In a February 18 opinion piece for Foreign Policy, the Pulitzer Prize–winning science journalist Laurie Garrett accuses former President Trump of pandemicide, a word she does not define but which in context clearly means “causing death by means of the COVID-19 pandemic.”
Had I been a member of the House of Representatives during the body’s impeachment deliberations, I would have added to Trump’s indictment the crime of pandemicide, naming him as responsible for most of the COVID-19 deaths that transpired while he, the nation’s leader, was preoccupied with damning Joe Biden’s election victory. Trump’s failure to, as he vowed in his oath of office, “faithfully execute the office of president of the United States” promulgated a scale of lives lost exceeding anything experienced in the country since the Civil War, 160 years ago.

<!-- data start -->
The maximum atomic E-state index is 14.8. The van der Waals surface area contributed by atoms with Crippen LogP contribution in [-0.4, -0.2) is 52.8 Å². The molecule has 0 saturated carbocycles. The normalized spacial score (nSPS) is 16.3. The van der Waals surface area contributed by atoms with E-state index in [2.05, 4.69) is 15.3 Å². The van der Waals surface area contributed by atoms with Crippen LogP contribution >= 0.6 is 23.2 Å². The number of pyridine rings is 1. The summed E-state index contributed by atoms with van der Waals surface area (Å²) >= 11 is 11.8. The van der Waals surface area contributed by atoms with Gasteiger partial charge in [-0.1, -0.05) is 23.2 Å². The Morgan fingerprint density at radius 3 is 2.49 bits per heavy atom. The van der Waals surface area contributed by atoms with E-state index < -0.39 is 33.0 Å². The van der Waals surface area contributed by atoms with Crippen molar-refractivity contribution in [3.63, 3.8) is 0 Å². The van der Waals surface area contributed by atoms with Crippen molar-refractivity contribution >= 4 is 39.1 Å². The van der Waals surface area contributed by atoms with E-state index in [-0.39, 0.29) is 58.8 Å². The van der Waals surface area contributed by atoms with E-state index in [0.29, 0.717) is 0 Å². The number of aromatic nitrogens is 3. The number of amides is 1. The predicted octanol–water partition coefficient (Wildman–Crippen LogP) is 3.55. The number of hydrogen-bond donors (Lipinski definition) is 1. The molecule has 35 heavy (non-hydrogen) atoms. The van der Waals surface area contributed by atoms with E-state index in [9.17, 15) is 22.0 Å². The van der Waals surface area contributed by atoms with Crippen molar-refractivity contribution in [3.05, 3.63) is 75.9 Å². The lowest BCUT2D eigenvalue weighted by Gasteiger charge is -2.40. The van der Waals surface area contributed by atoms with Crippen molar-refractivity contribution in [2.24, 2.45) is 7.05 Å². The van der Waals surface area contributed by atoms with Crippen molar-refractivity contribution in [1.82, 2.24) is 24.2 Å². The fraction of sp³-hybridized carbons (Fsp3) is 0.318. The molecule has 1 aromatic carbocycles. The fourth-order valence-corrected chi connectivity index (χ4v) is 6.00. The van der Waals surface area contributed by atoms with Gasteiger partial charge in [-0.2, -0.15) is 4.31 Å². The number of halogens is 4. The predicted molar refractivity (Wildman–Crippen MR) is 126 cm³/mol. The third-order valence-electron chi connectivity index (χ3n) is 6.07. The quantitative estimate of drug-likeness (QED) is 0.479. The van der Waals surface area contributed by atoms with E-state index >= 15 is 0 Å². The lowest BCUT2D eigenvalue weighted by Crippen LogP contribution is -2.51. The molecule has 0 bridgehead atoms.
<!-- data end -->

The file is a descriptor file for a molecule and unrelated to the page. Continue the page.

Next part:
Pandemicide is a new word, although Garrett is not the first person to use it. In September 2020, David Bookbinder, a psychotherapist who lives near Boston, published an essay (also released as a free e-book) titled “Pandemicide,” in which he makes an argument similar to Garrett’s: that throughout the pandemic, “Trump & Company have encouraged the virus’s spread”:
This was not denial, not incompetence, not accidental. Not even manslaughter, because manslaughter is unpremeditated. It is pure, cold-blooded murder-by-virus.